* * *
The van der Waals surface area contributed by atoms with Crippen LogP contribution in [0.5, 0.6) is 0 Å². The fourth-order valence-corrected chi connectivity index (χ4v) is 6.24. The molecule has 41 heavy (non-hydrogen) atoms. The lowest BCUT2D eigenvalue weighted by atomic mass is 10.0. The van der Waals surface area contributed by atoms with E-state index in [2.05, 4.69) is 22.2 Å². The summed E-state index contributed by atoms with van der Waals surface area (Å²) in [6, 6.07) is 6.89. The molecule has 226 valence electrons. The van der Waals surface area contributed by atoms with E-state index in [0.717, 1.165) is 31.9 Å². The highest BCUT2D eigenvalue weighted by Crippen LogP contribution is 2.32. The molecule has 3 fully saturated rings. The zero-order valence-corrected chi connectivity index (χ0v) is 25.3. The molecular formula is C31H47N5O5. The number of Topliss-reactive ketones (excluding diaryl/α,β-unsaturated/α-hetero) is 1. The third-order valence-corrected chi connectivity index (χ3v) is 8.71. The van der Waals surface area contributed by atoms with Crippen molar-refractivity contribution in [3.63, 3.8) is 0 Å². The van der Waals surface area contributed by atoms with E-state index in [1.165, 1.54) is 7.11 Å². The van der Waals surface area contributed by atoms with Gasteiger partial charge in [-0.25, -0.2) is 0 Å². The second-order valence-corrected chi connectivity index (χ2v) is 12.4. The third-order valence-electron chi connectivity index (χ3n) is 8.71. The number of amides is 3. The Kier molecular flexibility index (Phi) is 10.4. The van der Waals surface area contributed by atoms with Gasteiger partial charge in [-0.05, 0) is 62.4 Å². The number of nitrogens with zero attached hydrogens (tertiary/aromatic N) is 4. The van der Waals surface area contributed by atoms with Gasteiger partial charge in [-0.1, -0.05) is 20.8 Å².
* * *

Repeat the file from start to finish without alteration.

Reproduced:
The van der Waals surface area contributed by atoms with Crippen LogP contribution in [0.5, 0.6) is 0 Å². The fourth-order valence-corrected chi connectivity index (χ4v) is 6.24. The molecule has 41 heavy (non-hydrogen) atoms. The lowest BCUT2D eigenvalue weighted by atomic mass is 10.0. The van der Waals surface area contributed by atoms with E-state index in [2.05, 4.69) is 22.2 Å². The summed E-state index contributed by atoms with van der Waals surface area (Å²) in [6, 6.07) is 6.89. The molecule has 226 valence electrons. The van der Waals surface area contributed by atoms with E-state index in [0.717, 1.165) is 31.9 Å². The highest BCUT2D eigenvalue weighted by Crippen LogP contribution is 2.32. The molecule has 3 fully saturated rings. The zero-order valence-corrected chi connectivity index (χ0v) is 25.3. The molecular formula is C31H47N5O5. The number of Topliss-reactive ketones (excluding diaryl/α,β-unsaturated/α-hetero) is 1. The third-order valence-corrected chi connectivity index (χ3v) is 8.71. The van der Waals surface area contributed by atoms with Crippen molar-refractivity contribution in [3.63, 3.8) is 0 Å². The van der Waals surface area contributed by atoms with E-state index in [1.165, 1.54) is 7.11 Å². The van der Waals surface area contributed by atoms with Gasteiger partial charge in [-0.25, -0.2) is 0 Å². The second-order valence-corrected chi connectivity index (χ2v) is 12.4. The third-order valence-electron chi connectivity index (χ3n) is 8.71. The number of amides is 3. The Kier molecular flexibility index (Phi) is 10.4. The van der Waals surface area contributed by atoms with Gasteiger partial charge in [-0.05, 0) is 62.4 Å². The number of nitrogens with zero attached hydrogens (tertiary/aromatic N) is 4. The van der Waals surface area contributed by atoms with Gasteiger partial charge in [-0.1, -0.05) is 20.8 Å².